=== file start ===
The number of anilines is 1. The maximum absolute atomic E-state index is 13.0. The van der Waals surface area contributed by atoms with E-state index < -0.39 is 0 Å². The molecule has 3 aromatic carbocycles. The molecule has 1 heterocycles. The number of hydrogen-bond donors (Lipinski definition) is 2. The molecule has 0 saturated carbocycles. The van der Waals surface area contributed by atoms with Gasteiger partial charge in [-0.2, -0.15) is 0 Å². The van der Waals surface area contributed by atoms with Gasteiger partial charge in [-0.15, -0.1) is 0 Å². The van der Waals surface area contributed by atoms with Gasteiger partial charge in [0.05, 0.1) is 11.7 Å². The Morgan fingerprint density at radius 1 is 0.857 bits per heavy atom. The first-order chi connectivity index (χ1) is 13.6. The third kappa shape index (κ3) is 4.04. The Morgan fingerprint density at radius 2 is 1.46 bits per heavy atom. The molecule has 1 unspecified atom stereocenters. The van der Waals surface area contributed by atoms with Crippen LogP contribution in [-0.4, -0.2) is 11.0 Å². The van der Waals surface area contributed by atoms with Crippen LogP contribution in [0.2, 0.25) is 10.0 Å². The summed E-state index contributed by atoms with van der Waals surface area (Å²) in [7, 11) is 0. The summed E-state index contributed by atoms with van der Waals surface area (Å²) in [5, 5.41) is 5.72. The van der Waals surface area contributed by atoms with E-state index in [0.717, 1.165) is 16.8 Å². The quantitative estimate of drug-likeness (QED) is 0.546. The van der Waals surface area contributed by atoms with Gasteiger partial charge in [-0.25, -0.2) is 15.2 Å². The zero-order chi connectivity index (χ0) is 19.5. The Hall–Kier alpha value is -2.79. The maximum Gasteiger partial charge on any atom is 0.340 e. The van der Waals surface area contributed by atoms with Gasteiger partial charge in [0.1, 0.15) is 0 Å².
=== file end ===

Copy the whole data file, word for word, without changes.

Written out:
The number of anilines is 1. The maximum absolute atomic E-state index is 13.0. The van der Waals surface area contributed by atoms with E-state index < -0.39 is 0 Å². The molecule has 3 aromatic carbocycles. The molecule has 1 heterocycles. The number of hydrogen-bond donors (Lipinski definition) is 2. The molecule has 0 saturated carbocycles. The van der Waals surface area contributed by atoms with Gasteiger partial charge in [-0.2, -0.15) is 0 Å². The van der Waals surface area contributed by atoms with Gasteiger partial charge in [-0.15, -0.1) is 0 Å². The van der Waals surface area contributed by atoms with Gasteiger partial charge in [0.05, 0.1) is 11.7 Å². The Morgan fingerprint density at radius 1 is 0.857 bits per heavy atom. The first-order chi connectivity index (χ1) is 13.6. The third kappa shape index (κ3) is 4.04. The Morgan fingerprint density at radius 2 is 1.46 bits per heavy atom. The molecule has 1 unspecified atom stereocenters. The van der Waals surface area contributed by atoms with Crippen LogP contribution in [-0.4, -0.2) is 11.0 Å². The van der Waals surface area contributed by atoms with Crippen LogP contribution in [0.2, 0.25) is 10.0 Å². The summed E-state index contributed by atoms with van der Waals surface area (Å²) in [7, 11) is 0. The summed E-state index contributed by atoms with van der Waals surface area (Å²) in [5, 5.41) is 5.72. The van der Waals surface area contributed by atoms with E-state index in [0.717, 1.165) is 16.8 Å². The quantitative estimate of drug-likeness (QED) is 0.546. The van der Waals surface area contributed by atoms with Gasteiger partial charge in [-0.25, -0.2) is 15.2 Å². The zero-order chi connectivity index (χ0) is 19.5. The Hall–Kier alpha value is -2.79. The maximum Gasteiger partial charge on any atom is 0.340 e. The van der Waals surface area contributed by atoms with Gasteiger partial charge in [0.1, 0.15) is 0 Å².